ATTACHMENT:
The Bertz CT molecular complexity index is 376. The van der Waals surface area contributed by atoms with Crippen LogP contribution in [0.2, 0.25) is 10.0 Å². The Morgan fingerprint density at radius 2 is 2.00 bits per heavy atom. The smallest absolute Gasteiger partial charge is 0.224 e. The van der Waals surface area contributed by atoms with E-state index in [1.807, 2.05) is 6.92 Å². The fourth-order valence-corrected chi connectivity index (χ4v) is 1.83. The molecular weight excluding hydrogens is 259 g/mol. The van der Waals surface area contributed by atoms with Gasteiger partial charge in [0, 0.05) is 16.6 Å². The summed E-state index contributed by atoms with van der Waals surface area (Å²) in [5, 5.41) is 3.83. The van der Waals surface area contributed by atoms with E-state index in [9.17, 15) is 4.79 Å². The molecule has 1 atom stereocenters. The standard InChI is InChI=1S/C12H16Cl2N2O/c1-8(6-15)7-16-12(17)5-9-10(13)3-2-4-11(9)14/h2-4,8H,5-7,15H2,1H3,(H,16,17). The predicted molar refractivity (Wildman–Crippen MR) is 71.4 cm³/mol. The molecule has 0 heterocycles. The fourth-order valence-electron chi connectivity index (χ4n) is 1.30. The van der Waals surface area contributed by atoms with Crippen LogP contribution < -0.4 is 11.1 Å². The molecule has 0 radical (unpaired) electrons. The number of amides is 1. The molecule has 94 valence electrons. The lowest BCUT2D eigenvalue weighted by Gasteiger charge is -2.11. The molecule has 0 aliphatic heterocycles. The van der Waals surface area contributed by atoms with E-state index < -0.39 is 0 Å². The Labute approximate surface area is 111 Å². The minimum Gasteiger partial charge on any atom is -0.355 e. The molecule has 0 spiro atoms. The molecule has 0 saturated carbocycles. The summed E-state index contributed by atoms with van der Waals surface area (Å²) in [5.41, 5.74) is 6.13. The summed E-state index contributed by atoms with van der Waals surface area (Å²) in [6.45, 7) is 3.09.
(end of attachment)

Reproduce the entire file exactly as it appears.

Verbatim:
The Bertz CT molecular complexity index is 376. The van der Waals surface area contributed by atoms with Crippen LogP contribution in [0.2, 0.25) is 10.0 Å². The Morgan fingerprint density at radius 2 is 2.00 bits per heavy atom. The smallest absolute Gasteiger partial charge is 0.224 e. The van der Waals surface area contributed by atoms with E-state index in [1.807, 2.05) is 6.92 Å². The fourth-order valence-corrected chi connectivity index (χ4v) is 1.83. The molecular weight excluding hydrogens is 259 g/mol. The van der Waals surface area contributed by atoms with Gasteiger partial charge in [0, 0.05) is 16.6 Å². The summed E-state index contributed by atoms with van der Waals surface area (Å²) in [5, 5.41) is 3.83. The van der Waals surface area contributed by atoms with E-state index in [9.17, 15) is 4.79 Å². The molecule has 1 atom stereocenters. The standard InChI is InChI=1S/C12H16Cl2N2O/c1-8(6-15)7-16-12(17)5-9-10(13)3-2-4-11(9)14/h2-4,8H,5-7,15H2,1H3,(H,16,17). The predicted molar refractivity (Wildman–Crippen MR) is 71.4 cm³/mol. The molecule has 0 heterocycles. The fourth-order valence-electron chi connectivity index (χ4n) is 1.30. The van der Waals surface area contributed by atoms with Crippen LogP contribution < -0.4 is 11.1 Å². The molecule has 0 radical (unpaired) electrons. The number of amides is 1. The molecule has 94 valence electrons. The lowest BCUT2D eigenvalue weighted by Gasteiger charge is -2.11. The molecule has 0 aliphatic heterocycles. The van der Waals surface area contributed by atoms with E-state index < -0.39 is 0 Å². The Labute approximate surface area is 111 Å². The minimum Gasteiger partial charge on any atom is -0.355 e. The molecule has 0 spiro atoms. The molecule has 0 saturated carbocycles. The summed E-state index contributed by atoms with van der Waals surface area (Å²) in [5.41, 5.74) is 6.13. The summed E-state index contributed by atoms with van der Waals surface area (Å²) in [6.45, 7) is 3.09.